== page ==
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dc.contributor.authorKabanda, Owen Katongo
dc.date.accessioned2012-01-11T12:22:35Z
dc.date.available2012-01-11T12:22:35Z
dc.date.issued2012-01-11
dc.identifier.urihttp://dspace.unza.zm/handle/123456789/967
dc.description.abstractIntroduction :To understand the brain-behaviour relationship, systematic neuropsychological assessments are undertaken using a validated battery of tests to ascertain one‘s brain integrity and levels of cognitive functioning (Hestad et al., 1998; Kaplan et al., 2001). These tests are however affected by background factors such as age, education, socio-economic status, ethnicity and so on (Strauss et al., 2006). This study was undertaken with the overall aim of investigating the influence of socio-economic status (SES) on people‘s neuropsychological test performance on the Zambia Neuropsychological test battery. Specifically, the objectives were to: (1) establish the level to which each of the four SES indices (education, occupation, income, and residence) predict neuropsychological test performance; (2) determine which tests in the Zambia neuropsychological test battery show the most relationship with SES; and (3) establish if there is a significant difference in mean test scores between high and low SES participants on the Zambia neuropsychological test battery. Design:The study was a quantitative one involving 324 participants aged between 18 to 65 years with 5 and more years of education from both rural and urban places in Zambia. After screening, the participants were subjected to a series of neuropsychological tests in the Zambian neuropsychological test battery. Results:In this study, of the four SES indices, occupation predicted 27% of neuropsychological test performance followed by education (19%). The predictive ability of income and residence were not statistically significant (p>.05). Further, SES had a strongest positive correlation with language fluency tests (r=.46) followed by information processing tests (r=.32), memory tests (r=.24), executive functioning tests (r=.23), motor test (r=.20), and visual episodic memory tests (r=.14). On the overall neuropsychological test performance, high SES participants performed better (mean score=11.11) than their low SES counterparts (mean score= 9.94).Conclusion:In conclusion, it cannot go without emphasising that the clients‘ SES should be considered when interpreting test results especially on language fluency and information processing speed tests that are more influenced by SES. Further, standardised norms referenced scores for low and high SES individuals should be used to avoid overdiagnosing or underdiagnosing clients.Design The study was a quantitative one involving 324 participants aged between 18 to 65 years with 5 and more years of education from both rural and urban places in Zambia. After screening, the participants were subjected to a series of neuropsychological tests in the Zambian neuropsychological test battery.Results:In this study, of the four SES indices, occupation predicted 27% of neuropsychological test performance followed by education (19%). The predictive ability of income and residence were not statistically significant (p>.05). Further, SES had a strongest positive correlation with language fluency tests (r=.46) followed by information processing tests (r=.32), memory tests (r=.24), executive functioning tests (r=.23), motor test (r=.20), and visual episodic memory tests (r=.14). On the overall neuropsychological test performance, high SES participants performed better (mean score=11.11) than their low SES counterparts (mean score= 9.94).Conclusion:In conclusion, it cannot go without emphasising that the clients‘ SES should be considered when interpreting test results especially on language fluency and information processing speed tests that are more influenced by SES. Further, standardised norms referenced scores for low and high SES individuals should be used to avoid overdiagnosing or underdiagnosing clients.en_US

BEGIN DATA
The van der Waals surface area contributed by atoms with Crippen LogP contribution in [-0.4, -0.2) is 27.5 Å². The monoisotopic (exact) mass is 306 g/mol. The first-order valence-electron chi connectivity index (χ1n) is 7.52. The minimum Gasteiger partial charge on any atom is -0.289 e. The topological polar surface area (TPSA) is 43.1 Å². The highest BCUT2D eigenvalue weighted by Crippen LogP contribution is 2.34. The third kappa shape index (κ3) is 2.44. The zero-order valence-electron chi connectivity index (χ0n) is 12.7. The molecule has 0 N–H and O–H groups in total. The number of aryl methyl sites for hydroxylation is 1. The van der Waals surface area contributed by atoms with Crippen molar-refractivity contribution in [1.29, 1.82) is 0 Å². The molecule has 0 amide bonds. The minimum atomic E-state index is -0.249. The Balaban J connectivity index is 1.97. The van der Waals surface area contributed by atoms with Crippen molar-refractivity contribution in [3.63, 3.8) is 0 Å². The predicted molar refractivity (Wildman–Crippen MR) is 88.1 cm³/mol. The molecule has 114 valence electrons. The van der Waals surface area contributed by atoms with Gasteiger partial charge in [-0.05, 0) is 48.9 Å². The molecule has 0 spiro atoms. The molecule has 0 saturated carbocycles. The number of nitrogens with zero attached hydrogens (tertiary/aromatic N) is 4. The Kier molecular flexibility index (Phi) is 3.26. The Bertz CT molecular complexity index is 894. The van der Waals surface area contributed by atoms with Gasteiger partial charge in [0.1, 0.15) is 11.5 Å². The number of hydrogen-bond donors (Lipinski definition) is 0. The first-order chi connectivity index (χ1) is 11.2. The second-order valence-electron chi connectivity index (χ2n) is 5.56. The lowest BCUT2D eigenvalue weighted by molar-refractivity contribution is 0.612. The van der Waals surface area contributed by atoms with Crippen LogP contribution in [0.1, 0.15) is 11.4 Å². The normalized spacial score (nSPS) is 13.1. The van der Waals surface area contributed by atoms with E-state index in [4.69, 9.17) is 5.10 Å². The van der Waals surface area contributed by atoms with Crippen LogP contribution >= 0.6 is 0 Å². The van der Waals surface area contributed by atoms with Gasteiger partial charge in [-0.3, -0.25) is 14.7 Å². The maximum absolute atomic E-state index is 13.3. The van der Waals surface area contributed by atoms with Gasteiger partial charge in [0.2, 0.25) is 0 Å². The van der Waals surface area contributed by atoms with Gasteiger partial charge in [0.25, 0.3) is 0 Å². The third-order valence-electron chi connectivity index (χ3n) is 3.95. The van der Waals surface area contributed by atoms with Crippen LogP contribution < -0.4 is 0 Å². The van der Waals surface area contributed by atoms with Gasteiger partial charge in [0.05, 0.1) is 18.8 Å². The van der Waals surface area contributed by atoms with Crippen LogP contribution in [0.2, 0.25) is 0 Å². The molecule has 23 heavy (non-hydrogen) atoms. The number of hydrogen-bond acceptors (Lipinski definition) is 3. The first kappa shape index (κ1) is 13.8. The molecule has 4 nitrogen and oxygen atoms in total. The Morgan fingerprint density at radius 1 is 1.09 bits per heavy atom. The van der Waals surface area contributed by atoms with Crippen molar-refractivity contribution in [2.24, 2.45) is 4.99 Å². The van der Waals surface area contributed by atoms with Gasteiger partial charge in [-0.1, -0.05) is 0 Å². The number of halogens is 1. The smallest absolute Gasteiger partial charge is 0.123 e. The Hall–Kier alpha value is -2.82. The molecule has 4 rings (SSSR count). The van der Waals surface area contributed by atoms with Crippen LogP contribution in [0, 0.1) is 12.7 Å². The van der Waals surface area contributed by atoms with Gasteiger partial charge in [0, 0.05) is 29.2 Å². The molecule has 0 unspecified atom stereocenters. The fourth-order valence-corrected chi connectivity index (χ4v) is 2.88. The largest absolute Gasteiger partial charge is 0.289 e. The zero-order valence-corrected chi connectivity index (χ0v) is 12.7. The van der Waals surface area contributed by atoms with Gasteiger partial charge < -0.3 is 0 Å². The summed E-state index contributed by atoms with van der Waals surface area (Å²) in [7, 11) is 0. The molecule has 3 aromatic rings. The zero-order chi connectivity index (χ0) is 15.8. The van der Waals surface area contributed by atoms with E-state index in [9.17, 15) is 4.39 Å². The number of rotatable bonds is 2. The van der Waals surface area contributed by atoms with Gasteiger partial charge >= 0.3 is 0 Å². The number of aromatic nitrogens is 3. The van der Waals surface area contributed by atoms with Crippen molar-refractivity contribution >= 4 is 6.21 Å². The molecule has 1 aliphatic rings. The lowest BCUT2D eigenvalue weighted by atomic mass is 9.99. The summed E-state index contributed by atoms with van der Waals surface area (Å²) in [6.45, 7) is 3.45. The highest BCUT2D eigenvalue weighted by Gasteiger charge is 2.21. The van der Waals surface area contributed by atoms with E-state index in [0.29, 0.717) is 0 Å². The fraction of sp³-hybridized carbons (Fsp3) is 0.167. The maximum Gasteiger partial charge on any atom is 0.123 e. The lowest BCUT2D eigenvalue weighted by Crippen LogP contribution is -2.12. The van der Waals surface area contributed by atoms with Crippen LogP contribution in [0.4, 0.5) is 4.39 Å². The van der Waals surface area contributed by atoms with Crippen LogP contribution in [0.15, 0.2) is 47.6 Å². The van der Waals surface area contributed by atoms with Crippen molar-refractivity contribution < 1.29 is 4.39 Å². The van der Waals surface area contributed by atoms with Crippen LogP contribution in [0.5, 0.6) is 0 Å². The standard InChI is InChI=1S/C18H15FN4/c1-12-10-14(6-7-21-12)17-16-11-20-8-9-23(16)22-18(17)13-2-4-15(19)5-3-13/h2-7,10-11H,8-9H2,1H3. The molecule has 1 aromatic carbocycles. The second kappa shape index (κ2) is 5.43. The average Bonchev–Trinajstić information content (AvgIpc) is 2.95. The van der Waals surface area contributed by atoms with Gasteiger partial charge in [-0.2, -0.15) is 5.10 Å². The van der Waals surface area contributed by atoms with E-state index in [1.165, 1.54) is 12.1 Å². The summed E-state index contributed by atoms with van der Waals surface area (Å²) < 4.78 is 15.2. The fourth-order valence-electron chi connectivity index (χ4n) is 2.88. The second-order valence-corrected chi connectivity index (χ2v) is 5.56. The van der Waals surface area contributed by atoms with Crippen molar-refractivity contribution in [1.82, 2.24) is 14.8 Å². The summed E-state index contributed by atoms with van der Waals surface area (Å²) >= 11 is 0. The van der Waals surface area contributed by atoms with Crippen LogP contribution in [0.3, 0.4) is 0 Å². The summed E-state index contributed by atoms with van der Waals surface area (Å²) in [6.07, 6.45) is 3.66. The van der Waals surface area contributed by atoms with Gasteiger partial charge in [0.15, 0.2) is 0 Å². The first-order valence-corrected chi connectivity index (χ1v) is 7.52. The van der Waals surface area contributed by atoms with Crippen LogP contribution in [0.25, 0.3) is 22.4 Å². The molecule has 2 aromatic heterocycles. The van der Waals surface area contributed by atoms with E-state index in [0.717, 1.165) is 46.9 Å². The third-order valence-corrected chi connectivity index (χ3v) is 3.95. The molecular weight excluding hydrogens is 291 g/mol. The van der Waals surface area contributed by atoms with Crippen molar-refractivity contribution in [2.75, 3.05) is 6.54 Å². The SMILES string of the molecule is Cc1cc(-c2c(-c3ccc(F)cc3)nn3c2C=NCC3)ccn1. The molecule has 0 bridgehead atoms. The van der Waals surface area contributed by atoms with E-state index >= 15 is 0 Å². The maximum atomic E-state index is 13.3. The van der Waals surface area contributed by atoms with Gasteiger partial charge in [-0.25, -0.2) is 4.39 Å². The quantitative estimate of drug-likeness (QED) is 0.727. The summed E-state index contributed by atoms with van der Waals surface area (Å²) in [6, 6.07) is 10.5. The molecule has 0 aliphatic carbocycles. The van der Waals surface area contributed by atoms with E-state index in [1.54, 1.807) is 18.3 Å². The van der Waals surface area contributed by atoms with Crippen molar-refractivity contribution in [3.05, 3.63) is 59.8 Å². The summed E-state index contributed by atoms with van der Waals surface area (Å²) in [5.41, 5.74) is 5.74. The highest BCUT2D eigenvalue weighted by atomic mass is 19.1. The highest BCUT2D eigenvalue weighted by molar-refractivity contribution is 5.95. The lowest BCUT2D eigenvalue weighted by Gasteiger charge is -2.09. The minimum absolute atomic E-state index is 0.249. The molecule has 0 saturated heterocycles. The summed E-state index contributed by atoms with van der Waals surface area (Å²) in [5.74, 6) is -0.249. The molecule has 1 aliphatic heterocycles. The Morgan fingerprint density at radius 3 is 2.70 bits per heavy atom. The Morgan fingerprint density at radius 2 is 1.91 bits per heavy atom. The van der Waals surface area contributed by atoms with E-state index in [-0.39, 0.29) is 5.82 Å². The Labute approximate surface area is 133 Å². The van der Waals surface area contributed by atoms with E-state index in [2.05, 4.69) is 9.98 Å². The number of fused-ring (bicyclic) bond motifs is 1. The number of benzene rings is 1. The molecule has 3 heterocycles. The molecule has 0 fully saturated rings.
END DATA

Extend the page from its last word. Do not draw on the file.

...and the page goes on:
dc.language.isoenen_US
dc.subjectNeurosychological testen_US
dc.titleSocio-Economic Status and Neuropsychological test performance in Zambiaen_US
dc.typeThesisen_US


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